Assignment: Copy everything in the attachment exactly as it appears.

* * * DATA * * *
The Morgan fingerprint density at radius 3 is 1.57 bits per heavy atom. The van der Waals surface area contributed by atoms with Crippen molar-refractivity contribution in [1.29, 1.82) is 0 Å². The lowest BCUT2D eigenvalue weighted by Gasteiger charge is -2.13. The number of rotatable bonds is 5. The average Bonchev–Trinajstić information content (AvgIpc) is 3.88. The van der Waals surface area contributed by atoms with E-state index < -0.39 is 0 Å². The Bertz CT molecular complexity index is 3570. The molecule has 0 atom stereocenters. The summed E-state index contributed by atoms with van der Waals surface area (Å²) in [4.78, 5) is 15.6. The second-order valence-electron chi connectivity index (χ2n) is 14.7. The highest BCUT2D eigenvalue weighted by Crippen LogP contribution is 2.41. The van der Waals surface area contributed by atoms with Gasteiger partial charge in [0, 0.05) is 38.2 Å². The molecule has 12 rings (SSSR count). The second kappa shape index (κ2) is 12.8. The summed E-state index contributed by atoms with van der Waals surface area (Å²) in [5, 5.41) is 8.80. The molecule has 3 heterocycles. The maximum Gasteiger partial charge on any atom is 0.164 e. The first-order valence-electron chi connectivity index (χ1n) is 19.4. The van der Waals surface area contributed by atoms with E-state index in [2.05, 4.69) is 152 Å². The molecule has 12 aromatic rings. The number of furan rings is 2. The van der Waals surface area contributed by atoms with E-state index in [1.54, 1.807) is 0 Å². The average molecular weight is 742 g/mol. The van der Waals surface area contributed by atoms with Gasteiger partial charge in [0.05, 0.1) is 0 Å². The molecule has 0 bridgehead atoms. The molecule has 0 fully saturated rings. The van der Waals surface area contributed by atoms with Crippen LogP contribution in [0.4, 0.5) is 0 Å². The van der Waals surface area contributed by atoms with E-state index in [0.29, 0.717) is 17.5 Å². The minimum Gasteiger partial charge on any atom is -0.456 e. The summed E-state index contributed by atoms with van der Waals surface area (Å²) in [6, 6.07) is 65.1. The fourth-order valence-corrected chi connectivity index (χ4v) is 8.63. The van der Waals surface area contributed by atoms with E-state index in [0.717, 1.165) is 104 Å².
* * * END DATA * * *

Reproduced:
The Morgan fingerprint density at radius 3 is 1.57 bits per heavy atom. The van der Waals surface area contributed by atoms with Crippen molar-refractivity contribution in [1.29, 1.82) is 0 Å². The lowest BCUT2D eigenvalue weighted by Gasteiger charge is -2.13. The number of rotatable bonds is 5. The average Bonchev–Trinajstić information content (AvgIpc) is 3.88. The van der Waals surface area contributed by atoms with E-state index < -0.39 is 0 Å². The Bertz CT molecular complexity index is 3570. The molecule has 0 atom stereocenters. The summed E-state index contributed by atoms with van der Waals surface area (Å²) in [4.78, 5) is 15.6. The second-order valence-electron chi connectivity index (χ2n) is 14.7. The highest BCUT2D eigenvalue weighted by Crippen LogP contribution is 2.41. The van der Waals surface area contributed by atoms with Gasteiger partial charge in [0, 0.05) is 38.2 Å². The molecule has 12 rings (SSSR count). The second kappa shape index (κ2) is 12.8. The summed E-state index contributed by atoms with van der Waals surface area (Å²) in [5, 5.41) is 8.80. The molecule has 3 heterocycles. The maximum Gasteiger partial charge on any atom is 0.164 e. The first-order valence-electron chi connectivity index (χ1n) is 19.4. The van der Waals surface area contributed by atoms with E-state index in [2.05, 4.69) is 152 Å². The molecule has 12 aromatic rings. The number of furan rings is 2. The van der Waals surface area contributed by atoms with E-state index in [1.54, 1.807) is 0 Å². The average molecular weight is 742 g/mol. The van der Waals surface area contributed by atoms with Gasteiger partial charge in [0.05, 0.1) is 0 Å². The molecule has 0 bridgehead atoms. The molecule has 0 fully saturated rings. The van der Waals surface area contributed by atoms with Crippen LogP contribution in [0.4, 0.5) is 0 Å². The van der Waals surface area contributed by atoms with E-state index in [0.29, 0.717) is 17.5 Å². The minimum Gasteiger partial charge on any atom is -0.456 e. The summed E-state index contributed by atoms with van der Waals surface area (Å²) in [6, 6.07) is 65.1. The fourth-order valence-corrected chi connectivity index (χ4v) is 8.63. The van der Waals surface area contributed by atoms with E-state index in [0.717, 1.165) is 104 Å².